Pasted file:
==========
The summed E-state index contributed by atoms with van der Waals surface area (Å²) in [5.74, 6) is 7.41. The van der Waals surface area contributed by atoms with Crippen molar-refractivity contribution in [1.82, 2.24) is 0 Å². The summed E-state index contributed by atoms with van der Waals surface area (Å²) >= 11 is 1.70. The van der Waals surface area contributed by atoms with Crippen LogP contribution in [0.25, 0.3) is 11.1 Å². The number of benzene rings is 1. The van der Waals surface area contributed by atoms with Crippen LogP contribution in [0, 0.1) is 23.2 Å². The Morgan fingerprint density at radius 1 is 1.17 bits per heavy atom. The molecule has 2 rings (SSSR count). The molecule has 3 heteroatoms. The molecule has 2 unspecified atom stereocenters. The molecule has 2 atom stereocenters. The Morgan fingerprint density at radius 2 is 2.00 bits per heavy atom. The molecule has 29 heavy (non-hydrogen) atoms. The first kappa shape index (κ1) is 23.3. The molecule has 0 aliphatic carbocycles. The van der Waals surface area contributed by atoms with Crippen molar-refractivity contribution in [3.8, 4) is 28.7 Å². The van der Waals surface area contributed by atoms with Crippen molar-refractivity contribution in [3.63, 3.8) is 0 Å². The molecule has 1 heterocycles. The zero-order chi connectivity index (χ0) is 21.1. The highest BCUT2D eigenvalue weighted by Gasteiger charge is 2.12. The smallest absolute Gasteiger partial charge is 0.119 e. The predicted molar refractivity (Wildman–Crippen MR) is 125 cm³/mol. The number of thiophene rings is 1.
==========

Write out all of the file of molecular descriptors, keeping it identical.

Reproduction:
The summed E-state index contributed by atoms with van der Waals surface area (Å²) in [5.74, 6) is 7.41. The van der Waals surface area contributed by atoms with Crippen molar-refractivity contribution in [1.82, 2.24) is 0 Å². The summed E-state index contributed by atoms with van der Waals surface area (Å²) >= 11 is 1.70. The van der Waals surface area contributed by atoms with Crippen LogP contribution in [0.25, 0.3) is 11.1 Å². The number of benzene rings is 1. The van der Waals surface area contributed by atoms with Crippen LogP contribution in [0, 0.1) is 23.2 Å². The Morgan fingerprint density at radius 1 is 1.17 bits per heavy atom. The molecule has 2 rings (SSSR count). The molecule has 3 heteroatoms. The molecule has 2 unspecified atom stereocenters. The molecule has 2 atom stereocenters. The Morgan fingerprint density at radius 2 is 2.00 bits per heavy atom. The molecule has 29 heavy (non-hydrogen) atoms. The first kappa shape index (κ1) is 23.3. The molecule has 0 aliphatic carbocycles. The van der Waals surface area contributed by atoms with Crippen molar-refractivity contribution in [3.8, 4) is 28.7 Å². The van der Waals surface area contributed by atoms with Crippen molar-refractivity contribution in [3.63, 3.8) is 0 Å². The molecule has 1 heterocycles. The zero-order chi connectivity index (χ0) is 21.1. The highest BCUT2D eigenvalue weighted by Gasteiger charge is 2.12. The smallest absolute Gasteiger partial charge is 0.119 e. The predicted molar refractivity (Wildman–Crippen MR) is 125 cm³/mol. The number of thiophene rings is 1.